By Michael Caples -
DETROIT - It’s not like it was his first NHL game in his home state. After all, James Wisniewski has played in 390 games as a professional hockey player, and that has meant a few trips through Hockeytown.
But trips home for the Canton native are made a little sweeter when he helps set up the game-winning goal in front of his family and friends.
Wisniewski, the former Plymouth Whaler and assistant captain for the Blue Jackets, made the final pass to teammate Vinny Prospal to complete a come-from-behind victory in the closing seconds against the Detroit Red Wings Thursday night at Joe Louis Arena.
“We were working hard all game, we did a good job breaking up the play in the defensive zone, and we got an odd-man rush,” Wisniewski said after the game. “We had a great middle-lane drive by Vinny, [Derek Dorsett] pulled up, made a great pass over to me, and I just threw it over to Vinny. He was wide open, and he put it in the back of the net.”
The Canton native said that while the allure of playing at The Joe – he grew up just a half hour away – has worn off a bit, it’s still a special game for those closest to him.
“Well at first, it was surreal, but it’s my eighth year in the NHL, so it’s kind of past that whole thing,” Wisniewski said. “It’s kind of like a Wrigley Field…it’s fun. I get my family coming in, my family and friends can come see me play and I can see them after the game, and it’s always better after a ‘W’.”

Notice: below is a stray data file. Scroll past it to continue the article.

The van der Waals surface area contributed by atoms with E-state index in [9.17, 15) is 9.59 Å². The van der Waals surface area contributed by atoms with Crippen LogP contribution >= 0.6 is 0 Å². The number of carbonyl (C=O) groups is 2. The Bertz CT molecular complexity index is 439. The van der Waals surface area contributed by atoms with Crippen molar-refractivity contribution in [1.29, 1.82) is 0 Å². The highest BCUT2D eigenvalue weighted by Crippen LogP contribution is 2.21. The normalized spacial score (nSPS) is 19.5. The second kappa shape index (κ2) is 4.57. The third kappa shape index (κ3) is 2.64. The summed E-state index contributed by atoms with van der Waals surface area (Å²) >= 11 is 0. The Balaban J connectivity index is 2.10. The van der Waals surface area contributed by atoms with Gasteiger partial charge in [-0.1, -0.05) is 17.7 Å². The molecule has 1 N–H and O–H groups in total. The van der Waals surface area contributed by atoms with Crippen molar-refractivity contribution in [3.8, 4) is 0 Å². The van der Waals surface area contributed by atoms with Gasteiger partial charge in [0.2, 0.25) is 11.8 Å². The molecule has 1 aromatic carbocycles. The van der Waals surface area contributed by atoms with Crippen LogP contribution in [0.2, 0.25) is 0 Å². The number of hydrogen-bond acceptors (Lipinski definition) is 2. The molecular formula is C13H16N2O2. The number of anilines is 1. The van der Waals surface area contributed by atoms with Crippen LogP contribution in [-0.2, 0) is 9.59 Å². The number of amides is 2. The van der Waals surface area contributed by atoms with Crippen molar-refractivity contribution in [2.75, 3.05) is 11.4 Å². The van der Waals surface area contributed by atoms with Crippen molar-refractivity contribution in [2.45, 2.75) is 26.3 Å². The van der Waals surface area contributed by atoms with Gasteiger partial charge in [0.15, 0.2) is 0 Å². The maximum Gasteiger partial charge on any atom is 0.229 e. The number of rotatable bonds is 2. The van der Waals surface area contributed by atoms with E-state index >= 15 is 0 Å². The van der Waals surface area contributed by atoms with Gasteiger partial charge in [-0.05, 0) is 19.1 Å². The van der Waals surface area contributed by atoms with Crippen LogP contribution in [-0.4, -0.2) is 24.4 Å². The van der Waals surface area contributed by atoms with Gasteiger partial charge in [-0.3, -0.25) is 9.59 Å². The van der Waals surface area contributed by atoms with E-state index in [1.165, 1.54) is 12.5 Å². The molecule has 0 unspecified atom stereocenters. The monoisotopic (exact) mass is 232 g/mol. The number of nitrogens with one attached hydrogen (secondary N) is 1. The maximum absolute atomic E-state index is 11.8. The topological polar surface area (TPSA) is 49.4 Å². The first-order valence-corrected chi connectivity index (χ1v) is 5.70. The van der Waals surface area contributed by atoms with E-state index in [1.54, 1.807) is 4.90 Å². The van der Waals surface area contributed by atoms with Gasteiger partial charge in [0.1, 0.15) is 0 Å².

Wisniewski was +2 on the night, after taking 25 shifts for 18:53 worth of ice-time. He now has three goals and five assists in 13 games this season.
He’s still looking for that first goal in his hometown rink, however. Wisniewski has played in 12 contests at Joe Louis Arena, and has recorded two points – both assists. None of his 22 shots on Red Wings goaltenders have managed to find the back of the net.
The Blue Jackets had more than just hockey on their minds after the win, however. Columbus forward Artem Anisimov was taken off the ice on a stretcher early in the second period after a collision behind the Red Wings’ goal with Detroit defenseman Kyle Quincey. Reports around Joe Louis Arena later in the contest indicated that Anisimov would be OK, and the immobilization efforts were just out of precaution.
Wisniewski, who had suffered a concussion just two weeks earlier, said it’s never an easy thing to watch happen to a teammate or an opponent.
“It’s scary, because I think I just went through it about two weeks ago,” Wisniewski said. “I don’t remember much of it, but I mean, you never want to see that. After that game with us, when I was down, they showed great sportsmanship, slapping the boards and ice and all that stuff. Even though we’re battling and it’s a war out there, it’s still a big brotherhood. We’re all in this together, it’s our livelihood, we’re playing hockey for a living to provide for our families and our team, but you never want to see anybody get hurt.”